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CDC taps Emory as ‘innovation performer’ to support outbreak forecasting, response initiative
Media Contact
Rob Spahr
Associate Director, Media Relations & Health Sciences Communications

ATLANTA – The U.S. Centers for Disease Control and Prevention (CDC) announced Tuesday that Emory University is one of 13 funded partners that will work alongside the CDC’s Center for Forecasting and Outbreak Analytics (CFA) to establish an outbreak response network that uses data to support decision makers during public health emergencies.

A team of Emory researchers received a total of $17.5 million in funding to support the CDC’s new national network as an “innovation performer.”  As an innovation performer, the Emory team will support the development of a pipeline of new analytical methods, tools and platforms for modeling efforts that will ultimately inform public health decision makers.  

“We are honored that a collaborative team of Emory researchers from across our Rollins School of Public Health, School of Medicine and College of Arts and Sciences was selected to contribute to this critical endeavor,” Emory Provost Ravi Bellamkonda says. “We are grateful to the CDC for giving Emory this opportunity to build upon our extensive achievements in seeking and applying innovative solutions with transformative real-world benefits. It speaks to Emory’s exceptional strength in outbreak preparedness and health sciences in general.”

The national network is the first step toward creating a nationwide resource for outbreak analytics, disease modeling, and forecasting to support more effective response during public health emergencies.  

“Each of the grantees will help us move the nation forward in our efforts to better prepare and respond to infectious disease outbreaks that threaten our families and our communities,” says Dylan George, director of CDC’s Center for Forecasting and Outbreak Analytics. “We are committed to working alongside these outstanding partners to achieve our goal of using data and advanced analytics to support decision-makers at every level of government.”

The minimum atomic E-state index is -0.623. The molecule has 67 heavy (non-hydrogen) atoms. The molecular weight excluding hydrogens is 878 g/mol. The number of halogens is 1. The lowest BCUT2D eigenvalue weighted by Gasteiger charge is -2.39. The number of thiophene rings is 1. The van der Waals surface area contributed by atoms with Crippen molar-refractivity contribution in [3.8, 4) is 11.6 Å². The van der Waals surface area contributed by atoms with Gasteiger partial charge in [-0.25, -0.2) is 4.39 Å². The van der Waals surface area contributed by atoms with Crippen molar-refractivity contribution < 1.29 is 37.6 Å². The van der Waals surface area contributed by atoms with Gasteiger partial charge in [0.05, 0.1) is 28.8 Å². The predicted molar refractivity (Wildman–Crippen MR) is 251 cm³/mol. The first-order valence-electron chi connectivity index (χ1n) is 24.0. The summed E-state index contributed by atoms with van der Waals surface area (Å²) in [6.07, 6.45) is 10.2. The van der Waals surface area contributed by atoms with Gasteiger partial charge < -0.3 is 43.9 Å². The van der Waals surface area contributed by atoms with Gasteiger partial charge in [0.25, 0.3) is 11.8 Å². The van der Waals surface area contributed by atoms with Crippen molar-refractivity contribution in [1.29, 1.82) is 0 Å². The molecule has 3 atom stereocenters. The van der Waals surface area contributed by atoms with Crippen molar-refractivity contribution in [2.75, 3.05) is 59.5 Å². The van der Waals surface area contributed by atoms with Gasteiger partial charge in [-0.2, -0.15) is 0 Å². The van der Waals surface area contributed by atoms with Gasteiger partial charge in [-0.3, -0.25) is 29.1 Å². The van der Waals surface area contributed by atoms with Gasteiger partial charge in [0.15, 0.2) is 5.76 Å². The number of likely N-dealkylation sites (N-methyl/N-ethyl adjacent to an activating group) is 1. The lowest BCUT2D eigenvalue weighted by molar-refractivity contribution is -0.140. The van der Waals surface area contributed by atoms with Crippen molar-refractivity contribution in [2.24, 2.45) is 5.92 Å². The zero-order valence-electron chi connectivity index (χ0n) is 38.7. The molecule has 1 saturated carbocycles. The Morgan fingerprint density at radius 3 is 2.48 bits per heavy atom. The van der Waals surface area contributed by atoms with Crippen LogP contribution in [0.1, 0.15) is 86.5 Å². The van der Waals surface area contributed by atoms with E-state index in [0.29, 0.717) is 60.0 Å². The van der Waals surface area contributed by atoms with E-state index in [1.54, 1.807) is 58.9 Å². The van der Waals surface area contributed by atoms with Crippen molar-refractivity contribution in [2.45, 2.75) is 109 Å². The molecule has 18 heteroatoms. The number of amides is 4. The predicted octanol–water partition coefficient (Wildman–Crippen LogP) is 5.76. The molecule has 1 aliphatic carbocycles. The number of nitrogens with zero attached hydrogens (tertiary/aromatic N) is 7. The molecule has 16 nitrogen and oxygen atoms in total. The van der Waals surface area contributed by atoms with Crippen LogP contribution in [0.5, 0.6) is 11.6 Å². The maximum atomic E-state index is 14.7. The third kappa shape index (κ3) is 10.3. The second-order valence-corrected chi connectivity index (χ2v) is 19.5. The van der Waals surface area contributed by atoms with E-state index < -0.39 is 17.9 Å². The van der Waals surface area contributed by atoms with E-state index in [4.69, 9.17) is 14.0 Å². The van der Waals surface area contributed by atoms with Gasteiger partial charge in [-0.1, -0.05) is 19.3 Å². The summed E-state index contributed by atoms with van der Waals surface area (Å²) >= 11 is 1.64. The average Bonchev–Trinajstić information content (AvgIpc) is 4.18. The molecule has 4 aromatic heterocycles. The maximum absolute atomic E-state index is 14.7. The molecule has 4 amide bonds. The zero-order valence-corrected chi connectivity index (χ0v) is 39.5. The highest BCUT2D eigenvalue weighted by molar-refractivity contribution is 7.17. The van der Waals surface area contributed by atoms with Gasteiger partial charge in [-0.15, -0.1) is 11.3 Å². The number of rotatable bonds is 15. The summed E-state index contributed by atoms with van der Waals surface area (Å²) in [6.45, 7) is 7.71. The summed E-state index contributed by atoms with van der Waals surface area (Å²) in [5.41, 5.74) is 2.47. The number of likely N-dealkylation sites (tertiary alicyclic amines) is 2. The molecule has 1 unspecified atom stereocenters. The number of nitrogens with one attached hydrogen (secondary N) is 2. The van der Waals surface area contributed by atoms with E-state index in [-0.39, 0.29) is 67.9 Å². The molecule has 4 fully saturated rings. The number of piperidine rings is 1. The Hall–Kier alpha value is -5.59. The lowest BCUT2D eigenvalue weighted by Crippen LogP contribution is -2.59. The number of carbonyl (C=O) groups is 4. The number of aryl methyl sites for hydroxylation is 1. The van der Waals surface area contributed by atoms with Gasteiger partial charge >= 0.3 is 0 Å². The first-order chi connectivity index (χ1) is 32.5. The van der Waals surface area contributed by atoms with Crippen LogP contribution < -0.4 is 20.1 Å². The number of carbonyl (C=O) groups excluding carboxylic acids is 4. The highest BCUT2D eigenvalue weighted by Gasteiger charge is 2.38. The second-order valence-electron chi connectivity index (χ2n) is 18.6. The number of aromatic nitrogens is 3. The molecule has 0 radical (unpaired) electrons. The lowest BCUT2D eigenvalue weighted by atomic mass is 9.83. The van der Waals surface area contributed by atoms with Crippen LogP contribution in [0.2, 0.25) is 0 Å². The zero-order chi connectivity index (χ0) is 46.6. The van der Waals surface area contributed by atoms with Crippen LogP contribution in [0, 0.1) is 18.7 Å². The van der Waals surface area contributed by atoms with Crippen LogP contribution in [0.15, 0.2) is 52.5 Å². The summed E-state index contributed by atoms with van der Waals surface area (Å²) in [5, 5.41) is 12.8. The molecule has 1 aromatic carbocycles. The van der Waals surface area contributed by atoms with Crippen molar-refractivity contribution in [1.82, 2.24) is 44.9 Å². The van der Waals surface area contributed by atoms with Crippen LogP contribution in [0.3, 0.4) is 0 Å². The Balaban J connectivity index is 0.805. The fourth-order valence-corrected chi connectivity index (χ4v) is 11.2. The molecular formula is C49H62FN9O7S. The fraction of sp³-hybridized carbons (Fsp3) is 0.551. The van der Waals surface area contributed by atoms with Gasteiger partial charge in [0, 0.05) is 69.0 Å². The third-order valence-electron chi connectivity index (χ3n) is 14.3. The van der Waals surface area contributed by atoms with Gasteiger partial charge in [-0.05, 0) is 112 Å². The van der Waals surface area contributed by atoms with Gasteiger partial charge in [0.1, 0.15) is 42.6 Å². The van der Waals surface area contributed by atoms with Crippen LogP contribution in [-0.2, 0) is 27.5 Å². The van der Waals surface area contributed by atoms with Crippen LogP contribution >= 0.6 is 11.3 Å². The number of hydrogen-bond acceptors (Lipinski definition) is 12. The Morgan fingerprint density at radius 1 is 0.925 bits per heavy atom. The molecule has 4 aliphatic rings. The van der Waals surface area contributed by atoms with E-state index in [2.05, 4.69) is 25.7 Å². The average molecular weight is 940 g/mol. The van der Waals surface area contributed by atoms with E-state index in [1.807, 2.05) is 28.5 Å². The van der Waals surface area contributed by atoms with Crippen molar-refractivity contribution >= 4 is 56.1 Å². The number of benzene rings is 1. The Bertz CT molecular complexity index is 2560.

Emory’s co-principle investigators for this initiative will be Allison Chamberlain, Natalie Dean and Benjamin Lopman from the Rollins School of Public Health, Katia Koelle from the College of Arts and Sciences, and Anne Piantadosi from the School of Medicine.

Benjamin Lopman, PhD, professor of epidemiology and environmental health at Emory’s Rollins School of Public Health, says it is an honor to be part of such a major federal investment into developing a network of experts in infectious disease modeling to be better prepared for future public health emergencies. 

“The response to the COVID-19 pandemic highlighted the central role of outbreak analytics for informing public health decision-making. But, despite rapid advances in the field, the pandemic exposed the wide gap that remains between analytical methodology and the on-the-ground realities of an emergency,” Lopman says. “The Emory Center for Infectious Disease Modeling & Analytics and Training Hub (CIDMATH) will work closely with the CDC and community partners to design, implement, and refine new and enhanced analytical tools, to generate critical novel data streams and provide training for multiple levels of the infectious disease epidemiology and modelling community.”

He adds, “the work of CIDMATH will make us more prepared to rapidly generate actionable insights for policy makers in future outbreaks and public health emergencies.” 

Natalie Dean, PhD, an assistant professor in the Department of Biostatistics and Bioinformatics at Rollins, says the CDC funding will enable Emory to assemble a new center dedicated to advancing outbreak analytics.  

“In outbreaks big and small, situational awareness is vital. Despite the wealth of data that surround us, and despite advances in analytics during the pandemic, there is still much work that remains,” Dean says. “Our center will promote the timely and reliable use of data for decision-making, while also building the public health workforce who can deploy these tools. Our goal is to undertake the ‘peace time’ work needed to ensure readiness for a future public health emergency.”

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